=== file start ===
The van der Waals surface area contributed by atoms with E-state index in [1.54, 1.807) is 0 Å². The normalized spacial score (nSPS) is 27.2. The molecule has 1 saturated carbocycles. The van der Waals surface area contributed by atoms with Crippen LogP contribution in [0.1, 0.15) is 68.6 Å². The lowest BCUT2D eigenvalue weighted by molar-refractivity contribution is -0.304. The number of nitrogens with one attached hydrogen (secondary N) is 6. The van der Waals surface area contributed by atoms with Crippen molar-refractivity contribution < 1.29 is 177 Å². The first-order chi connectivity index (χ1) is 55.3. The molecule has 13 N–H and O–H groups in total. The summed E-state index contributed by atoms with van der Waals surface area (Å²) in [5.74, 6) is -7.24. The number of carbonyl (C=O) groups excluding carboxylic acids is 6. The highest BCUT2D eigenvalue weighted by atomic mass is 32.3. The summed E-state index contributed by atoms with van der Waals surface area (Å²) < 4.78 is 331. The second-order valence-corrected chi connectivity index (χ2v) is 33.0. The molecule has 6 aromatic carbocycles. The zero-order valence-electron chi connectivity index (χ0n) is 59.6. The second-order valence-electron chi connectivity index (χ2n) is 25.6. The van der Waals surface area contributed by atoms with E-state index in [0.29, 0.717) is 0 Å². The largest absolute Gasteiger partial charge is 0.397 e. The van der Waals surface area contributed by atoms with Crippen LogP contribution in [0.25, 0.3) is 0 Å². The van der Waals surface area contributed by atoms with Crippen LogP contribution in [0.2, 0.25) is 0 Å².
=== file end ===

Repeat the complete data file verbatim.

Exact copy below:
The van der Waals surface area contributed by atoms with E-state index in [1.54, 1.807) is 0 Å². The normalized spacial score (nSPS) is 27.2. The molecule has 1 saturated carbocycles. The van der Waals surface area contributed by atoms with Crippen LogP contribution in [0.1, 0.15) is 68.6 Å². The lowest BCUT2D eigenvalue weighted by molar-refractivity contribution is -0.304. The number of nitrogens with one attached hydrogen (secondary N) is 6. The van der Waals surface area contributed by atoms with Crippen molar-refractivity contribution < 1.29 is 177 Å². The first-order chi connectivity index (χ1) is 55.3. The molecule has 13 N–H and O–H groups in total. The summed E-state index contributed by atoms with van der Waals surface area (Å²) in [5.74, 6) is -7.24. The number of carbonyl (C=O) groups excluding carboxylic acids is 6. The highest BCUT2D eigenvalue weighted by atomic mass is 32.3. The summed E-state index contributed by atoms with van der Waals surface area (Å²) < 4.78 is 331. The second-order valence-corrected chi connectivity index (χ2v) is 33.0. The molecule has 6 aromatic carbocycles. The zero-order valence-electron chi connectivity index (χ0n) is 59.6. The second-order valence-electron chi connectivity index (χ2n) is 25.6. The van der Waals surface area contributed by atoms with E-state index in [0.29, 0.717) is 0 Å². The largest absolute Gasteiger partial charge is 0.397 e. The van der Waals surface area contributed by atoms with Crippen LogP contribution in [0.25, 0.3) is 0 Å². The van der Waals surface area contributed by atoms with Crippen LogP contribution in [0.2, 0.25) is 0 Å².